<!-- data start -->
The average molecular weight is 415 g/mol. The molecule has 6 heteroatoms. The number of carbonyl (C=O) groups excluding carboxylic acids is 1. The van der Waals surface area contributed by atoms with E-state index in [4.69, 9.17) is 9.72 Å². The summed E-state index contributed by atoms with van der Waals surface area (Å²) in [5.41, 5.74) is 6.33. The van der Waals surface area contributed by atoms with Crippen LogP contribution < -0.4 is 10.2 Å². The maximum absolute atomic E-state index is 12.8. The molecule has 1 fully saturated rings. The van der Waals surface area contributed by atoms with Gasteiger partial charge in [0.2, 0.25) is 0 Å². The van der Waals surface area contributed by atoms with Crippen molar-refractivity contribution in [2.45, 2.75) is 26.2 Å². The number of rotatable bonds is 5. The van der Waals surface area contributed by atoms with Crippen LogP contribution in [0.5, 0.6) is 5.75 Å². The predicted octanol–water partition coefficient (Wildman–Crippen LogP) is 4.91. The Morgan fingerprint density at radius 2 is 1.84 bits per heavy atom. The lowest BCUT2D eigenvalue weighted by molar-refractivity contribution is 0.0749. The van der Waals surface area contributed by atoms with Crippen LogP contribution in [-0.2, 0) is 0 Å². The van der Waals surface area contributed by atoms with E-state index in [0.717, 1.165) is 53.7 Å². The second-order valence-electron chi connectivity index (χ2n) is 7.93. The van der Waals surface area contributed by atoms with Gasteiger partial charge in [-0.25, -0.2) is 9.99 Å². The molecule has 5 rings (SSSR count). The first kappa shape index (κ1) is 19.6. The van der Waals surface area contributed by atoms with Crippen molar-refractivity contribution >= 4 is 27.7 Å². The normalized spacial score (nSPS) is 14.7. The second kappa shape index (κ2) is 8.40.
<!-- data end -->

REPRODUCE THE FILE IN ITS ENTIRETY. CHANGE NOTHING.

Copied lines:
The average molecular weight is 415 g/mol. The molecule has 6 heteroatoms. The number of carbonyl (C=O) groups excluding carboxylic acids is 1. The van der Waals surface area contributed by atoms with E-state index in [4.69, 9.17) is 9.72 Å². The summed E-state index contributed by atoms with van der Waals surface area (Å²) in [5.41, 5.74) is 6.33. The van der Waals surface area contributed by atoms with Crippen LogP contribution < -0.4 is 10.2 Å². The maximum absolute atomic E-state index is 12.8. The molecule has 1 fully saturated rings. The van der Waals surface area contributed by atoms with Gasteiger partial charge in [0.2, 0.25) is 0 Å². The van der Waals surface area contributed by atoms with Crippen molar-refractivity contribution in [2.45, 2.75) is 26.2 Å². The number of rotatable bonds is 5. The van der Waals surface area contributed by atoms with Crippen LogP contribution in [0.5, 0.6) is 5.75 Å². The predicted octanol–water partition coefficient (Wildman–Crippen LogP) is 4.91. The Morgan fingerprint density at radius 2 is 1.84 bits per heavy atom. The lowest BCUT2D eigenvalue weighted by molar-refractivity contribution is 0.0749. The van der Waals surface area contributed by atoms with Crippen LogP contribution in [-0.2, 0) is 0 Å². The van der Waals surface area contributed by atoms with E-state index in [0.717, 1.165) is 53.7 Å². The second-order valence-electron chi connectivity index (χ2n) is 7.93. The van der Waals surface area contributed by atoms with Gasteiger partial charge in [-0.25, -0.2) is 9.99 Å². The molecule has 5 rings (SSSR count). The first kappa shape index (κ1) is 19.6. The van der Waals surface area contributed by atoms with Crippen molar-refractivity contribution >= 4 is 27.7 Å². The normalized spacial score (nSPS) is 14.7. The second kappa shape index (κ2) is 8.40.